The Ofqual-regulated ‘exam free’ subject is available to all UK primary schools that offer the Rocksteady programme of collaborative music lessons. Launched last September, the new qualification is based on student skills observed during the course of lessons rather than being assessed in an exam or end-of-year performance.
‘Because the programme is designed around our existing technology, inclusive child-led pedagogy and a quality assurance infrastructure, children continue to enjoy all the fun and wellbeing benefits of their Rocksteady lessons without any distraction or stress of feeling like they are being measured,’ said Rachel Hawker, Director of Education at Rocksteady.
Over the 15 years of Rocksteady’s existence, the company has established a strong reputation for introducing hundreds of thousands of primary school children to playing, singing and performing in a band environment. The 30-minute lessons are taught during school hours by peripatetic professionals and the students are supplied with the instruments and equipment they need. The emphasis is on fun, creating a happy and supportive environment in which children play with their friends, leading them to a lifelong love of playing music.
No previous experience is necessary for students who, from the start, learn together, enhancing their self-confidence and team spirit. The programme is free to schools but parents who can afford to pay a subscription fee. Bursaries and grants are also provided via the Rocksteady Foundation for those who cannot afford to pay.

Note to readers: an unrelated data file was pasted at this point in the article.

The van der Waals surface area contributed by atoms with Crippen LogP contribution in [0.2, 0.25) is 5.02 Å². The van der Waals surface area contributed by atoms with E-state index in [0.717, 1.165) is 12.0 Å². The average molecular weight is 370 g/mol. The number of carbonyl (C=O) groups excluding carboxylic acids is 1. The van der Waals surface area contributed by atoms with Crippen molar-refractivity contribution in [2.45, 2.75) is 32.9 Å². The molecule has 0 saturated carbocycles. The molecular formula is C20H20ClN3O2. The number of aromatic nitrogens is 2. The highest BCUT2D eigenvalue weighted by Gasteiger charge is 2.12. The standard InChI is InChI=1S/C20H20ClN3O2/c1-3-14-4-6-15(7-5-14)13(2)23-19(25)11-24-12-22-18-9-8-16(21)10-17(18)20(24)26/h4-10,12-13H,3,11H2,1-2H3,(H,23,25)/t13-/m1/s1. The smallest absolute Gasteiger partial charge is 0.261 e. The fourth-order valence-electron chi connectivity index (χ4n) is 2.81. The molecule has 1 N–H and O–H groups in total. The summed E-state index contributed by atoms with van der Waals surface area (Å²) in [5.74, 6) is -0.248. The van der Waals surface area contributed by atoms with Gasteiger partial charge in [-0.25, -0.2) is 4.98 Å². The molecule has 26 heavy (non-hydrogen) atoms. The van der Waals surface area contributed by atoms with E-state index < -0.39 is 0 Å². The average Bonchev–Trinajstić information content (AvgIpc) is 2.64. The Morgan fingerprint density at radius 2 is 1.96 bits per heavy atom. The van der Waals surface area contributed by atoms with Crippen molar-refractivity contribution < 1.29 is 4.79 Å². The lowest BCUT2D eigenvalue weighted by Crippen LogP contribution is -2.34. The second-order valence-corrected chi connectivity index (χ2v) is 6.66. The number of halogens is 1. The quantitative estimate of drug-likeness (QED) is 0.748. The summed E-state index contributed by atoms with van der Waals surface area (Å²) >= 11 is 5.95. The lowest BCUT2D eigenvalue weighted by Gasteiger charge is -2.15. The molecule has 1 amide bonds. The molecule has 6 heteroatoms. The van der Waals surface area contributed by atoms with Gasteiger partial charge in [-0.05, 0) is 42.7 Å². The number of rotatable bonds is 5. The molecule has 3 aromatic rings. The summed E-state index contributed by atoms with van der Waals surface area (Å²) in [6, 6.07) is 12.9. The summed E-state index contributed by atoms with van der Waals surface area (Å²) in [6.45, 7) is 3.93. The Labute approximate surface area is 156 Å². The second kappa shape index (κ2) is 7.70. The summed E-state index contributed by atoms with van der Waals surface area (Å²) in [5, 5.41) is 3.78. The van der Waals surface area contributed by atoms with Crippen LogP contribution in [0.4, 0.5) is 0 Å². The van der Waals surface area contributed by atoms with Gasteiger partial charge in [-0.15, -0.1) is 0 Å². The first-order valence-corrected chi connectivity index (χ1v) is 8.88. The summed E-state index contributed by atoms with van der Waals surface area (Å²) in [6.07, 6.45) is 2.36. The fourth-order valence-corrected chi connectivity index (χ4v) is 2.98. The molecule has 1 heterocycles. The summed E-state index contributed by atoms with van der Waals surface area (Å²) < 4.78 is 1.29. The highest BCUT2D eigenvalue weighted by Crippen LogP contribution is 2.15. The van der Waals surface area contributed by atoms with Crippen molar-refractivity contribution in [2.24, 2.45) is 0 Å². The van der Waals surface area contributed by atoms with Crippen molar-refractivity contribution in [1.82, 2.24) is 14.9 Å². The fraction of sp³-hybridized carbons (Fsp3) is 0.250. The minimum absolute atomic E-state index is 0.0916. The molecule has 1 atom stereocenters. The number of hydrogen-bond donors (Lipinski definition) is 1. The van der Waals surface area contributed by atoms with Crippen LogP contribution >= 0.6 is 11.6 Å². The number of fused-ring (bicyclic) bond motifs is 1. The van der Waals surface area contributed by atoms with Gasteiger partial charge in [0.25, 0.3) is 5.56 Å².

Rocksteady’s collaboration with Trinity College London has cemented its authority as a serious music education provider. As TCL Director of Music Francesca Christmas said, ‘Ensuring access to high-quality music education for all children has never been more important than now, and forward-thinking providers such as Rocksteady are creating music-making spaces that children can thrive within. Trinity College London is delighted to be supporting so many young people through our new qualification, where the assessment is designed specifically to support programmes of music-learning in bands.’
The uptake for the new qualification is 1000 more than the total number of A-level music exam candidates in the UK last year and bodes well for the future of more formal music education. ‘I’m thrilled that we have been able to enrol so many children who otherwise may have been unlikely to choose or have the opportunity to work towards a music qualification at this primary age,’ said Rachel Hawker.